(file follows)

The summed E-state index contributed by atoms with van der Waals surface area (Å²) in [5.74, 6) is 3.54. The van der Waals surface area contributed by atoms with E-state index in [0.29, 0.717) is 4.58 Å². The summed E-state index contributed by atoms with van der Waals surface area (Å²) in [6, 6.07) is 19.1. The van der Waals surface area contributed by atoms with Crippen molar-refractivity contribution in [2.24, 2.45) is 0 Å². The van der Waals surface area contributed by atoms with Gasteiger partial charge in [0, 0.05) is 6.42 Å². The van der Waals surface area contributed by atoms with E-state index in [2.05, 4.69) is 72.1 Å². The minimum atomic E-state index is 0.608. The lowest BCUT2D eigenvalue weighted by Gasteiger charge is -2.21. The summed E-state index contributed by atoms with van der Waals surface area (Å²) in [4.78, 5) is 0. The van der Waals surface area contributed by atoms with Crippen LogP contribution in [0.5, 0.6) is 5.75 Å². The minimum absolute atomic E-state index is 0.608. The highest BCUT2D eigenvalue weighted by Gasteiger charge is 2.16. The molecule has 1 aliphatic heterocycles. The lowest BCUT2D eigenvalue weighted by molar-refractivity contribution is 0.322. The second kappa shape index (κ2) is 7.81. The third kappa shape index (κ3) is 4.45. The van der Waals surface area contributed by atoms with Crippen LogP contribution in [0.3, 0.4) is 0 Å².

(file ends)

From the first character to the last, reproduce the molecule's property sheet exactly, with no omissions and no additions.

The summed E-state index contributed by atoms with van der Waals surface area (Å²) in [5.74, 6) is 3.54. The van der Waals surface area contributed by atoms with E-state index in [0.29, 0.717) is 4.58 Å². The summed E-state index contributed by atoms with van der Waals surface area (Å²) in [6, 6.07) is 19.1. The van der Waals surface area contributed by atoms with Crippen molar-refractivity contribution in [2.24, 2.45) is 0 Å². The van der Waals surface area contributed by atoms with Gasteiger partial charge in [0, 0.05) is 6.42 Å². The van der Waals surface area contributed by atoms with E-state index in [2.05, 4.69) is 72.1 Å². The minimum atomic E-state index is 0.608. The lowest BCUT2D eigenvalue weighted by Gasteiger charge is -2.21. The summed E-state index contributed by atoms with van der Waals surface area (Å²) in [4.78, 5) is 0. The van der Waals surface area contributed by atoms with Crippen LogP contribution in [0.5, 0.6) is 5.75 Å². The minimum absolute atomic E-state index is 0.608. The highest BCUT2D eigenvalue weighted by Gasteiger charge is 2.16. The molecule has 1 aliphatic heterocycles. The lowest BCUT2D eigenvalue weighted by molar-refractivity contribution is 0.322. The second kappa shape index (κ2) is 7.81. The third kappa shape index (κ3) is 4.45. The van der Waals surface area contributed by atoms with Crippen LogP contribution in [0.3, 0.4) is 0 Å².